Subject: Chemistry, Medicinal Chemistry Keywords: Berberine; Lipophilic substituent; Anti-cancer activity; Photocytotoxicity; Reactive oxygen species
Online: 9 January 2020 (11:30:40 CET)
The objective of this study was to synthesize 9-/13-position substituted berberine derivatives and evaluated their cytotoxic and photocytotoxic effects against three human cancer cell lines. Among all the synthesized compounds, 9-O-dodecyl- (5e), 13-dodecyl- (6e) and 13-O-dodecyl-berberine (7e) exhibited stronger growth inhibition against three human cancer cell lines, (HepG2, HT-29 and BFTC905), in compare with structurally related berberine (1). These three compounds also showed the photocytotoxicity in human cancer cells in a concentration-dependent and light dose-dependent manner. Through flow cytometry analysis, we found out a lipophilic group at 9-/13-position of berberine may have facilitated its penetration into test cell and hence enhanced its photocytotoxicity on human liver cancer cell HepG2. Further, in cell cycle analysis, 5e, 6e and 7e induced HepG2 cells to arrest at S phase and caused apoptosis upon irradiation. In addition, photodynamic treatment of berberine (1) and its derivatives 5e, 6e and 7e again showed a significant photocytotoxic effects on HepG2 cells, induced remarkable cell apoptosis, greatly increased intracellular ROS level and the loss of mitochondrial membrane potential. These results over and again confirmed that berberine derivatives 5e, 6e and 7e greatly enhanced photocytotoxicity. Taking together, the test data led us to conclude that berberine derivatives with a dodecyl group at 9-/13-position could be great candidates for the anti-liver cancer medicines developments.
ARTICLE | doi:10.20944/preprints201807.0605.v1
Subject: Chemistry, Electrochemistry Keywords: arrayed flexible chloride sensor; wireless sensing system; hysteresis voltage; selectivity coefficient; dynamic microfluidic
Online: 31 July 2018 (05:16:24 CEST)
Water quality monitoring was an important objective in the surroundings. In this study, we investigated the sensing characteristics of the arrayed flexible chloride sensor with XBee wireless sensing system. The sensitivity and linearity of the wireless chloride sensing devices were 91.6 mV/pCl and 0.988, respectively. The hysteresis voltages were 50.14 mV and 36.71 mV during the cycles of 1 M → 10−1 M → 1 M → 10−3 M → 1 M and 1 M → 10−3 M → 1 M → 10−1 M → 1 M, respectively. The selectivity coefficients of the ClO− ion, ClO4− ion, NO3− ion and I− ion for Cl− ion were 5.0 × 10−2, 1.0 × 10−1, 5.9 × 10−3 and 5.6×10−1, respectively. The sensing characteristics of real time measurement were investigated for dynamic microfluidic. The arrayed flexible chloride sensor was integrated with the microfluidic device, syringe pump and wireless sensing system. The sensitivity and linearity were 273.1 mV/pCl and 0.978 at 35 μL/min, respectively.
ARTICLE | doi:10.20944/preprints202103.0017.v1
Subject: Medicine & Pharmacology, Allergology Keywords: dry eye disease; meibomian gland; tear stability; tear film lipid layer; interferometry; OSDI; intense pulse light; IPL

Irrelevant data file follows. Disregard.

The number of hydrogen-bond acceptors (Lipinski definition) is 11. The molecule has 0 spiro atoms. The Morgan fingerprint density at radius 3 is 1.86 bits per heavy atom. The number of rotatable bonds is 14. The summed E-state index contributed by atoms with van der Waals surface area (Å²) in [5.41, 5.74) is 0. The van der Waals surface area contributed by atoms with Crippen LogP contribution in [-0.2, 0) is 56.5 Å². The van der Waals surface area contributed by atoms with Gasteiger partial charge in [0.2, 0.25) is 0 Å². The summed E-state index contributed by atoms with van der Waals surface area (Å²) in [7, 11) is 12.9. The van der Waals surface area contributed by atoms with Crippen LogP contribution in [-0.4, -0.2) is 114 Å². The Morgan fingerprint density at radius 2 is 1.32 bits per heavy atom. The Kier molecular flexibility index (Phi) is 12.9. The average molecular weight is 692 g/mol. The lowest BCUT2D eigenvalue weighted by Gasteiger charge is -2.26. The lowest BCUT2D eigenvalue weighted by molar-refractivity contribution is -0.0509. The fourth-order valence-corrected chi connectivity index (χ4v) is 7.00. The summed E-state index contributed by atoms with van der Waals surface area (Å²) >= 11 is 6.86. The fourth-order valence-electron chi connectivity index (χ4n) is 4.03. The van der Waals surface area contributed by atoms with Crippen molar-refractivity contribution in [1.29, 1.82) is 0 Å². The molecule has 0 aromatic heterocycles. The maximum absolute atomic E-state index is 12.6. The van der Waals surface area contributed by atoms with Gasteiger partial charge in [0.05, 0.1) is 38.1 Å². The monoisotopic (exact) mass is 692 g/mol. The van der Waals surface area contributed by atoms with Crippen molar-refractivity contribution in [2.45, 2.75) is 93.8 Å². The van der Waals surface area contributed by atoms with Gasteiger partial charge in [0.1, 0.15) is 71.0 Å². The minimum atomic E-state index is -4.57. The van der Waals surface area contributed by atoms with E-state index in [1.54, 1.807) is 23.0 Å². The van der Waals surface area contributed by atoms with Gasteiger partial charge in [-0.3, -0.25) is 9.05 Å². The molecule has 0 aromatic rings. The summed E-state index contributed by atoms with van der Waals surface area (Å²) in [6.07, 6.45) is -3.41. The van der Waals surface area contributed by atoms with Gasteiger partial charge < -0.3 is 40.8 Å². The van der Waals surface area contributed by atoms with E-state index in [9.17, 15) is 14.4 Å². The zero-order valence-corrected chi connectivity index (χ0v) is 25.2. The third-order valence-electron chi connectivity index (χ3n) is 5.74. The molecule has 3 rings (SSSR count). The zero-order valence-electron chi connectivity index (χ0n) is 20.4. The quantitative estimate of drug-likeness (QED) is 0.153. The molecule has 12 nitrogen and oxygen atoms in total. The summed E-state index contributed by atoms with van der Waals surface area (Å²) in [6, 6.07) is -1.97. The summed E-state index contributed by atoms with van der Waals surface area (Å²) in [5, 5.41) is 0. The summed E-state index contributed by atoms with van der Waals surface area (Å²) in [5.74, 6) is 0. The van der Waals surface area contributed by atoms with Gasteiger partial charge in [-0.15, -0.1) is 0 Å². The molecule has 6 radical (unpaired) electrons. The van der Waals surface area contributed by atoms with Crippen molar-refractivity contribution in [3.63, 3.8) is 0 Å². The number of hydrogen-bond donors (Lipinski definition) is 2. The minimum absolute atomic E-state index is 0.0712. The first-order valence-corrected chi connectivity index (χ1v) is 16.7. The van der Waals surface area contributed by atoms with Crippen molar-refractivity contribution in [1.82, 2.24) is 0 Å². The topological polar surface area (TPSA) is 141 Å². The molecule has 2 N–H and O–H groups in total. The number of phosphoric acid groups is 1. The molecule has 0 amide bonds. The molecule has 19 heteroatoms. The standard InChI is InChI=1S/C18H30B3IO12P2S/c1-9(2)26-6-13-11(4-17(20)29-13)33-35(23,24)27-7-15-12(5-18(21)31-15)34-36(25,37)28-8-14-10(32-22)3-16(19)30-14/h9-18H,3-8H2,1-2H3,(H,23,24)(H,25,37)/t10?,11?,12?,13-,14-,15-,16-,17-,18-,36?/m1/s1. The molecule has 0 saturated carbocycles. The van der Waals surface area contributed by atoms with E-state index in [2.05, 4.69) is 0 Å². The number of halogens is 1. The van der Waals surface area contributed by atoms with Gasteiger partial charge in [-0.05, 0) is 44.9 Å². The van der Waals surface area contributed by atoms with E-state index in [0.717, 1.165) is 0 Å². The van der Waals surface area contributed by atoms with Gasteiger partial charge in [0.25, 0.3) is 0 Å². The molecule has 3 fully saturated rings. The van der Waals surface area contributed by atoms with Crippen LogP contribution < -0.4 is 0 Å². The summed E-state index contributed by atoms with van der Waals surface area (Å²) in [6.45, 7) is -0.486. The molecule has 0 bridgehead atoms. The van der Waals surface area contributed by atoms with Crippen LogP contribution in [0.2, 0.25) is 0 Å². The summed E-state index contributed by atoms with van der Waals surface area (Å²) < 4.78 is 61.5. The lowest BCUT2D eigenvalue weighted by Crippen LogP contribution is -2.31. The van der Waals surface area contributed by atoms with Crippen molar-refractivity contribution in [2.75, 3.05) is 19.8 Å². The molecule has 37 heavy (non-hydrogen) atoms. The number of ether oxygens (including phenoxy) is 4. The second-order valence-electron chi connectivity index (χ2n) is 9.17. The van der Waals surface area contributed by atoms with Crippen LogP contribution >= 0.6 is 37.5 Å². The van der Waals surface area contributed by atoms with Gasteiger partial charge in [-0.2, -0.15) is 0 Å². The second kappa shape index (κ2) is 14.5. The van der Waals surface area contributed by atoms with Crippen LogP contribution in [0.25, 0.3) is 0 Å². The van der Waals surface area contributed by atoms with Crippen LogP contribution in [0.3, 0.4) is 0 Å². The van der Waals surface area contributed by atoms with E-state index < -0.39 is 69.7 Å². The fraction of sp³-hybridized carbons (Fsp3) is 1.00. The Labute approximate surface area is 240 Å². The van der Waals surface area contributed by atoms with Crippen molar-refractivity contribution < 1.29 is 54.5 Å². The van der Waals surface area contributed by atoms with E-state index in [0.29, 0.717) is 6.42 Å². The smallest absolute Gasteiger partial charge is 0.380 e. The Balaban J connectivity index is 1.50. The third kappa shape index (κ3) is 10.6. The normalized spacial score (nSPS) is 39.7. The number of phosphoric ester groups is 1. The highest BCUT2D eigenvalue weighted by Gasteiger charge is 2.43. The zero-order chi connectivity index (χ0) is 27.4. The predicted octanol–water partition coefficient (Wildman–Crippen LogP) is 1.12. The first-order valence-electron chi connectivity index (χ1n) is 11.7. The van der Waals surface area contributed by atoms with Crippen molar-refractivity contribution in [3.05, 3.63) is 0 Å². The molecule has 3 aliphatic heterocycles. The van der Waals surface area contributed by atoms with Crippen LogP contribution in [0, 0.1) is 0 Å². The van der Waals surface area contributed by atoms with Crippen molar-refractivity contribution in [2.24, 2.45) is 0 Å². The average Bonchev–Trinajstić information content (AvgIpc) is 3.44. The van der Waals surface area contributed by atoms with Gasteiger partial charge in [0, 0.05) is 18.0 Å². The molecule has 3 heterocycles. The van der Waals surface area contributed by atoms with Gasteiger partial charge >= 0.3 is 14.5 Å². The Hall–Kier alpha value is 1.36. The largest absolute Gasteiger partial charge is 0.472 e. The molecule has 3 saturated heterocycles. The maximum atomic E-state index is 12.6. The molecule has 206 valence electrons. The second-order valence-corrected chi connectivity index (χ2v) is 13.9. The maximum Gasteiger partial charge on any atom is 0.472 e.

Online: 1 March 2021 (13:45:51 CET)
Background: Inadequate meibomian glands (MGs) secretion can lead to dry eye signs and symptoms. Tear film lipid layer (TFLL) secreted by MGs protects and prevents rapid evaporation of tear film. Our purpose was to assess TFLL alteration and function in patients with evaporative dry eye (EDE) using tear interferometry after optimal pulse light technology (OPT) intense pulsed light (IPL). Methods: This prospective randomized examiner-masked sham- controlled study included 86 participants (142 eyes) with DED. IPL or sham procedure was performed on day 0, 21, and 42. Ocular Surface Disease Index (OSDI), non-invasive breakup time (NITBUT), interferometric fringe pattern determined TFLL quality, fluorescein staining (FS), and meibum gland (MG) were assessed at day 0, 21, 42 and 3-month. Results: At 3-month, TFLL, NITBUT, MG drop-out, MG quality, MG expressibility, FS and OSDI improved significantly (P<0.05) in the IPL group, while the sham group had no significant improvements. All DE parameters significantly correlated with the improvement in TFLL following IPL treatment. Additionally, artificial tears usage was significantly less in the IPL group from D-42 onwards. Conclusion: IPL treatment demonstrated the ability to improve TFLL quality and clinically reduced sign and symptoms of DED thereby reducing the frequency of artificial tears usage.
ARTICLE | doi:10.20944/preprints202010.0021.v1
Subject: Medicine & Pharmacology, Allergology Keywords: Pioglitazone; DPP4-inhibitor; ESRD; Cardiovascular outcome; Mortality
Online: 1 October 2020 (15:41:50 CEST)
While pioglitazone reduces insulin resistance and hepatic gluconeogenesis effectively in patients with T2DM, these benefits remained controversial in patients with ESRD. We compared MACCEs and mortality (overall, infection-related, and MACCE-related) of pioglitazone to that of DPP4-inhibitors in patients with T2DM and ESRD. From Taiwan’s national health insurance database, 647 pioglitazone users and 6080 DPP4-inhibitors users between April 1st, 2006 and December 31th, 2016 were followed from the 91th date after the ESRD certification till study outcomes, independently; withdraw from the NHI program, death, or Dec. 31th, 2017. After weighting, risks of MACCEs (10.48% vs 12.62% per person-years, [HR]: 0.85, 95% [CI]: 0.729–0.985) and all-cause mortality (12.86% vs 13.22% per person-years, [HR]: 0.88, 95% [CI]: 0.771–0.995) are significantly lower in pioglitazone group. Subgroup analysis found lower MACCEs risk in the pioglitazone users without insulin therapy (6.44% vs 10.04% [HR]: 0.59, 95% [CI]: 0.42–0.82) and lower MACCEs related death (2.76% vs 3.84% [HR]: 0.61, 95% [CI]: 0.40–0.95) in the pioglitazone group with dyslipidemia, when comparing with DPP4-inhibitors users. Pioglitazone is associated with lower all-cause mortality and MACCEs in diabetic patients with ESRD, compared to DPP4-inhibitors. These benefits were further significant in the non-insulin users and patients with dyslipidemia.